I don’t think the current board is capable of moving the club forward. I think it needs to develop and get more able help, both at board and sub-board level. I think they will struggle to achieve what they are hoping to achieve without a lot more professional help. I am resigning because I believe the compromise board was the way forward and I disagree that the current board can go it alone. I didn’t receive the support of my fellow directors and therefore my position is untenable.
The compromise would have injected a new momentum and unquestionably led to a considerable increase in income. Equally importantly, it would have contributed to the establishment of a long-overdue and proper infrastructure for the football club. This is the first time such an opportunity has arisen since the relegation and near-collapse of Worcester City during the 1980s.
I accept that perceived difficult personalities and previous disagreements, that have led to bitterness and resentment, made it difficult to achieve a compromise. I, however, do not accept these were insurmountable. All parties should have been prepared to put these issues and any self-interest aside in the overall interest of the future welfare of the club. I am very sad to be leaving. I am going to continue supporting the club and will continue to do bits and pieces and help out on the medical side, but I just can’t be involved with the decision-making when I disagree with the decision being made.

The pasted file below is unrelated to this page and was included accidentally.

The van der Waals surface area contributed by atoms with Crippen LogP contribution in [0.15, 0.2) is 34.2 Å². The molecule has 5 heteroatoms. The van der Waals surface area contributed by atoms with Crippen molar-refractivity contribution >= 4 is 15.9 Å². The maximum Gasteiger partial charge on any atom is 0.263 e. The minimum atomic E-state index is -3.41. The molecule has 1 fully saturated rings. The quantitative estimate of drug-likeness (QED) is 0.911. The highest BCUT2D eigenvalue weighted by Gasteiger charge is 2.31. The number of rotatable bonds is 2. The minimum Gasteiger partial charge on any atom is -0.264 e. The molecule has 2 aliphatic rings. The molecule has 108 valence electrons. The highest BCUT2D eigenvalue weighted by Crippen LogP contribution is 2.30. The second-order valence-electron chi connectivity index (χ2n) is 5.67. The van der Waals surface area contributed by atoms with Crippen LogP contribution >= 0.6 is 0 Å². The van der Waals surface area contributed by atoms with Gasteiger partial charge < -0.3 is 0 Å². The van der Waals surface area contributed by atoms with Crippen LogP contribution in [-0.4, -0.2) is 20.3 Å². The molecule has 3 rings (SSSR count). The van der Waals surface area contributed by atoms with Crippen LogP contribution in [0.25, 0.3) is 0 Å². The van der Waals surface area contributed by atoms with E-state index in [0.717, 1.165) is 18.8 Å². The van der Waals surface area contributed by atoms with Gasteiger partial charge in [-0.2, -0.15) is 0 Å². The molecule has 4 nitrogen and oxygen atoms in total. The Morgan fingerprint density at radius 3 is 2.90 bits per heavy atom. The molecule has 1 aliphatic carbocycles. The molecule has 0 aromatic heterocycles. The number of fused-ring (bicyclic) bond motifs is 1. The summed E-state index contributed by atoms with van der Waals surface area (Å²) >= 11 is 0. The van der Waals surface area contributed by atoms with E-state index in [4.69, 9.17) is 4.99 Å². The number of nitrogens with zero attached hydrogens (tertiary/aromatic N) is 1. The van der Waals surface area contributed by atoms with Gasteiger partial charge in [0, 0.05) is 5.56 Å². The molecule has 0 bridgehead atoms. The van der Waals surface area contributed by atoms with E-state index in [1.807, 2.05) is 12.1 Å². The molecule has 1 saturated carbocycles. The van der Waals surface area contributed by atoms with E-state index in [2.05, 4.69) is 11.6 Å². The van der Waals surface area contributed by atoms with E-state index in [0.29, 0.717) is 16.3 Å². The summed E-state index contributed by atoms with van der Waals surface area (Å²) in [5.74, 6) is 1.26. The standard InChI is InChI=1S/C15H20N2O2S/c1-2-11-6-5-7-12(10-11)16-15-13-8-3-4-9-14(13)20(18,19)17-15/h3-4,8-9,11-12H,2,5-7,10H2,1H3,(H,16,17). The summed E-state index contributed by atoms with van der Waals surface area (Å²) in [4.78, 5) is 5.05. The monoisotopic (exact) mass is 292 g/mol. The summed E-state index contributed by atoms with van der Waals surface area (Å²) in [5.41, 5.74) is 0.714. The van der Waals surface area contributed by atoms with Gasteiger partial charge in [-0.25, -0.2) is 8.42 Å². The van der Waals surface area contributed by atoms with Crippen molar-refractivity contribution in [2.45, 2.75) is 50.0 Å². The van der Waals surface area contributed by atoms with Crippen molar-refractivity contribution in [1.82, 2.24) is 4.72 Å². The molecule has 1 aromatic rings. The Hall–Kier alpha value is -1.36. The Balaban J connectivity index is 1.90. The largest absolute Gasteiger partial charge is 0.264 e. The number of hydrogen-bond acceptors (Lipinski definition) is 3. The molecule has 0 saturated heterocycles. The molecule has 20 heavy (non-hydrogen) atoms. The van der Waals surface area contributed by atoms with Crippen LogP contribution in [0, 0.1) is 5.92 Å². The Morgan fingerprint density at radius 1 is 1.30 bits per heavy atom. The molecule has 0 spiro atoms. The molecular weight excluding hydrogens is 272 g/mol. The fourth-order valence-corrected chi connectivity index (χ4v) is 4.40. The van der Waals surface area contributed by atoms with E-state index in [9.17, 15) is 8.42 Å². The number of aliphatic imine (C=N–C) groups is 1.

Most troublingly of all, though, in a recent local radio interview, Mr Boddy said that, “The credit crunch has had a massive impact on the new stadium from all angles, including the sale of St George’s Lane – the sale price has fallen dramatically over a 12-month period”, which is strange, considering that, at the club’s AGM in May, he told all present that the ground had already been sold and that a definite price of £7m had been agreed for it. When such basic statements are made in blatant contradiction of statements previously made to supporters, one starts to question whether he is telling the truth at all. Indeed, it is difficult to escape the opinion that he has to be, in view of what he has recently said, either mendacious or incompetent. It’s difficult to say which would be worse for the long-term survival of Worcester City FC.
Another club, then, is being pushed to the brink of oblivion by a board of directors who seem to think that they are competent and able, in spite of running up a seven figure debt. Clubs such as Worcester City, they have enormous potential. They are in a great catchment area for support. It doesn’t take much digging to see that more or less no-one connected with Worcester City has any faith in the board of directors apart from the board of directors itself. One can only speculate as to why they are so desperate to hang on to control of the club, especially since it appears that relations between them and their supporters have surely now broken down to such an irretrievable extent. The best case scenario is that it is a matter of ego that keeps them hanging on. The alternative is something darker still. One hopes that those with the club’s best interests at heart continue their protest, and eventually win through.